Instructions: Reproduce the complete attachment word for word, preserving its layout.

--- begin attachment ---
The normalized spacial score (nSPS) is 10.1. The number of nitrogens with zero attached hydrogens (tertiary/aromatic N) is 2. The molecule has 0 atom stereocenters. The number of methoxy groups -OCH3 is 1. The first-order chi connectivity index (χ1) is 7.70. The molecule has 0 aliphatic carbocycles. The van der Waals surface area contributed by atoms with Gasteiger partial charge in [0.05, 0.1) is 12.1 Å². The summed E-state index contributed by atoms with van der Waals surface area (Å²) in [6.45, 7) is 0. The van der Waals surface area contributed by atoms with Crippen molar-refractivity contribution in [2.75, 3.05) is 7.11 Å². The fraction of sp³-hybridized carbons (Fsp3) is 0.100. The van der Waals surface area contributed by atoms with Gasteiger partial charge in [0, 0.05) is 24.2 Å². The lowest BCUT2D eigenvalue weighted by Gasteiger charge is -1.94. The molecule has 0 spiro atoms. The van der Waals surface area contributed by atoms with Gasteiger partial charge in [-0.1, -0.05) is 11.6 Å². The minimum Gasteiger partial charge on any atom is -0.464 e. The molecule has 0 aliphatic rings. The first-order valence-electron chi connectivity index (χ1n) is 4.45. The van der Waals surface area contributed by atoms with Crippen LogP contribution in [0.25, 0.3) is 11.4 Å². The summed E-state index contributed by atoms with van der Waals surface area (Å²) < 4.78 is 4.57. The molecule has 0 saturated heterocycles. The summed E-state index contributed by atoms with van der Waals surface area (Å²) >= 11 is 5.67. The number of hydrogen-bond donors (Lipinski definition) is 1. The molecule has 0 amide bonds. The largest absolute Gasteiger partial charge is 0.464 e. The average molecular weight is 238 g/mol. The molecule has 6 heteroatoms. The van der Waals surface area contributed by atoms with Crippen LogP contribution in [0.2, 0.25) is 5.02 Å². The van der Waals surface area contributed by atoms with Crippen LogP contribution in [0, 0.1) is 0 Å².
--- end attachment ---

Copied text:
The normalized spacial score (nSPS) is 10.1. The number of nitrogens with zero attached hydrogens (tertiary/aromatic N) is 2. The molecule has 0 atom stereocenters. The number of methoxy groups -OCH3 is 1. The first-order chi connectivity index (χ1) is 7.70. The molecule has 0 aliphatic carbocycles. The van der Waals surface area contributed by atoms with Gasteiger partial charge in [0.05, 0.1) is 12.1 Å². The summed E-state index contributed by atoms with van der Waals surface area (Å²) in [6.45, 7) is 0. The van der Waals surface area contributed by atoms with Crippen molar-refractivity contribution in [2.75, 3.05) is 7.11 Å². The fraction of sp³-hybridized carbons (Fsp3) is 0.100. The van der Waals surface area contributed by atoms with Gasteiger partial charge in [0, 0.05) is 24.2 Å². The lowest BCUT2D eigenvalue weighted by Gasteiger charge is -1.94. The molecule has 0 spiro atoms. The van der Waals surface area contributed by atoms with Gasteiger partial charge in [-0.1, -0.05) is 11.6 Å². The minimum Gasteiger partial charge on any atom is -0.464 e. The molecule has 0 aliphatic rings. The first-order valence-electron chi connectivity index (χ1n) is 4.45. The van der Waals surface area contributed by atoms with Crippen LogP contribution in [0.25, 0.3) is 11.4 Å². The summed E-state index contributed by atoms with van der Waals surface area (Å²) < 4.78 is 4.57. The molecule has 0 saturated heterocycles. The summed E-state index contributed by atoms with van der Waals surface area (Å²) >= 11 is 5.67. The number of hydrogen-bond donors (Lipinski definition) is 1. The molecule has 0 amide bonds. The largest absolute Gasteiger partial charge is 0.464 e. The average molecular weight is 238 g/mol. The molecule has 6 heteroatoms. The van der Waals surface area contributed by atoms with Crippen LogP contribution in [0.2, 0.25) is 5.02 Å². The van der Waals surface area contributed by atoms with Crippen LogP contribution in [0, 0.1) is 0 Å².